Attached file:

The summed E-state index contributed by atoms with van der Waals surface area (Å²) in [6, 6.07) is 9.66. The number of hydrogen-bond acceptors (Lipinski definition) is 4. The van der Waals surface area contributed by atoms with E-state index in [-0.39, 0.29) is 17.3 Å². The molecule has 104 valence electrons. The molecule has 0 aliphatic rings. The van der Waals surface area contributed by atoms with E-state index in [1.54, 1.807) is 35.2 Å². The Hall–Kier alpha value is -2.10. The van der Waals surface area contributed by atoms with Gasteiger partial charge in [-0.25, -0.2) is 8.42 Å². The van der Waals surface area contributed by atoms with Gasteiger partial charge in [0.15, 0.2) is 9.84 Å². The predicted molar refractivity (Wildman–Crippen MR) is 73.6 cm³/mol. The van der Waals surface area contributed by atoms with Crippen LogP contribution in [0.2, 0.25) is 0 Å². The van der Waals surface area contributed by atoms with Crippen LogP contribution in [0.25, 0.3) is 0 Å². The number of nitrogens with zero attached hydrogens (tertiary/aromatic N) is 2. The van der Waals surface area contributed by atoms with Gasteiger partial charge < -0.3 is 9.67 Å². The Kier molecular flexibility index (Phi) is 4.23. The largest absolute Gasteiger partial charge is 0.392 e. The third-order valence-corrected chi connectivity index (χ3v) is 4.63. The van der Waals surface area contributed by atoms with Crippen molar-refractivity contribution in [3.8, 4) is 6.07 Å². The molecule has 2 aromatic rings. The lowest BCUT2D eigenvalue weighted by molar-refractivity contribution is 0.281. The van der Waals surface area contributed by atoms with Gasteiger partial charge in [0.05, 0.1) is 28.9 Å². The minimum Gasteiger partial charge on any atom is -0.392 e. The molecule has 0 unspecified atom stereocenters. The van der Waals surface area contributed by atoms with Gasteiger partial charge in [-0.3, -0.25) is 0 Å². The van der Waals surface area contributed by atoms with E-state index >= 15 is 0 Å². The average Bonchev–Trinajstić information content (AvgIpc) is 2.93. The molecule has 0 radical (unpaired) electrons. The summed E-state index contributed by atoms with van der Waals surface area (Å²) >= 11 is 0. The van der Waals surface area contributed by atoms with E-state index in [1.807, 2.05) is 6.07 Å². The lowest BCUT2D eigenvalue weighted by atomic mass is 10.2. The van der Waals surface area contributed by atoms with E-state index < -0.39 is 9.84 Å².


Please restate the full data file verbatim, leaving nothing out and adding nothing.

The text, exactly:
The summed E-state index contributed by atoms with van der Waals surface area (Å²) in [6, 6.07) is 9.66. The number of hydrogen-bond acceptors (Lipinski definition) is 4. The van der Waals surface area contributed by atoms with E-state index in [-0.39, 0.29) is 17.3 Å². The molecule has 104 valence electrons. The molecule has 0 aliphatic rings. The van der Waals surface area contributed by atoms with E-state index in [1.54, 1.807) is 35.2 Å². The Hall–Kier alpha value is -2.10. The van der Waals surface area contributed by atoms with Gasteiger partial charge in [-0.25, -0.2) is 8.42 Å². The van der Waals surface area contributed by atoms with Gasteiger partial charge in [0.15, 0.2) is 9.84 Å². The predicted molar refractivity (Wildman–Crippen MR) is 73.6 cm³/mol. The van der Waals surface area contributed by atoms with Crippen LogP contribution in [0.2, 0.25) is 0 Å². The van der Waals surface area contributed by atoms with Crippen LogP contribution in [0.25, 0.3) is 0 Å². The number of nitrogens with zero attached hydrogens (tertiary/aromatic N) is 2. The van der Waals surface area contributed by atoms with Gasteiger partial charge < -0.3 is 9.67 Å². The Kier molecular flexibility index (Phi) is 4.23. The largest absolute Gasteiger partial charge is 0.392 e. The third-order valence-corrected chi connectivity index (χ3v) is 4.63. The van der Waals surface area contributed by atoms with Crippen molar-refractivity contribution in [3.8, 4) is 6.07 Å². The molecule has 2 aromatic rings. The lowest BCUT2D eigenvalue weighted by molar-refractivity contribution is 0.281. The van der Waals surface area contributed by atoms with Gasteiger partial charge in [0.05, 0.1) is 28.9 Å². The minimum Gasteiger partial charge on any atom is -0.392 e. The molecule has 0 unspecified atom stereocenters. The van der Waals surface area contributed by atoms with Gasteiger partial charge in [-0.3, -0.25) is 0 Å². The van der Waals surface area contributed by atoms with E-state index >= 15 is 0 Å². The average Bonchev–Trinajstić information content (AvgIpc) is 2.93. The molecule has 0 radical (unpaired) electrons. The summed E-state index contributed by atoms with van der Waals surface area (Å²) >= 11 is 0. The van der Waals surface area contributed by atoms with E-state index in [1.807, 2.05) is 6.07 Å². The lowest BCUT2D eigenvalue weighted by atomic mass is 10.2. The van der Waals surface area contributed by atoms with E-state index < -0.39 is 9.84 Å².